Pomodoro Technique for Handling Work From Home’s (WFH) Burnout

Work from Home (WFH) has become a thing now since the COVID-19 pandemic hit.

Even companies that had yet to experience a pandemic of this magnitude decided that it would be better to have some employees work from home.

Employees are at their most vulnerable when they get sick from COVID-19, and covering the normal office expenses still needs to take place in any case.

That’s why companies deemed it much more efficient in having WFH employees work in smaller groups.

That’s because there is only one person’s input that needs constant checking for errors than many different people working on the same project/task at the same time.

However, working from home is prone to burnout for many employees.

They tend to feel isolated and have a hard time disconnecting from work. This is where a Pomodoro Technique comes in handy.

What is Pomodoro Technique?

The Pomodoro Technique is a tool many use in order to become more productive in times of WFH burnout. The technique breaks up tasks into short intervals, with a short break after everyone. 

Usually, they are either 25/5 or 50/10 interval sets where the 5 or 10 indicates minutes, while the number following it is the number of sets that need to be completed before taking a longer break.

In this case, depending on which you choose, there will be five or ten sets per block before taking a 30-minute long break.

This way, employees do not feel overwhelmed by their constant tasks and can control how much work they complete throughout the day, which allows for a better work-life balance.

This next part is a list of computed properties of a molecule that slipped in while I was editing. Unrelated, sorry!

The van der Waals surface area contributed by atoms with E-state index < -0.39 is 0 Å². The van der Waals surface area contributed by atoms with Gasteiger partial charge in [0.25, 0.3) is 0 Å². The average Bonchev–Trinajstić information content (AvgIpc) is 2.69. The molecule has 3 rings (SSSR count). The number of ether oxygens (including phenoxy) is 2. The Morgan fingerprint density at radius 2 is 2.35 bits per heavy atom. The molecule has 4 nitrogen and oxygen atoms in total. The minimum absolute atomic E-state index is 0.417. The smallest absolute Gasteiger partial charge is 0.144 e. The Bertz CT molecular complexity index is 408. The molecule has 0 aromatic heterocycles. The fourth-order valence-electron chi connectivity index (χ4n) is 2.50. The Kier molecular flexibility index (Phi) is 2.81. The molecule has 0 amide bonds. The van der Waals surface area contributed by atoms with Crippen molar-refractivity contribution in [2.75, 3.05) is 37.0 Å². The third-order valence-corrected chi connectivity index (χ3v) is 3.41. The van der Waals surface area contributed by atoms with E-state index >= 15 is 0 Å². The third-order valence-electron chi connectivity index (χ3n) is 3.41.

How to Use Pomodoro to Handle WFH Burnout?

In order to use the Pomodoro technique, you need a question that you should answer or do as well as when using an app timer.

The question should not be too difficult and requires some focus but also does not require any critical thinking.

You may need to watch a training video about the Pomodoro technique to get started. 

For example, you would want to repeat what’s in your mind, so it becomes easier and faster for you to type/write it down depending on which task it is.

Things like how many times you can type without making a mistake or completing a task continuously within a certain time will help you become productive.  

After 25 minutes (or whatever interval set you choose), you should take a break. Depending on the task and the focus of attention required, it can be anywhere between 5 to 10 minutes long.

This way, you feel less overwhelmed by your tasks and handle them better without burning out too quickly.

5 Tips to Use Pomodoro Technique to Avoid WFH Burnout

If you feel isolated and have a hard time disconnecting from work, consider using the Pomodoro technique method.

This way, you can minimize your tasks, so you can feel less burnout. Once the burnout is minimized, you can return to work with a clear head.

1. Burnout requires time off

The best thing you can do after becoming burned out is to take some time off, with your employer’s approval, of course.

While it is healthy to keep up with your daily tasks while taking a break, be careful not to push yourself into doing things that might lead to another burnout.

For example, if you still have several projects due in 2-3 hours, you might want to wait to do them until your break is over.

2. Adjust intervals if you can’t focus enough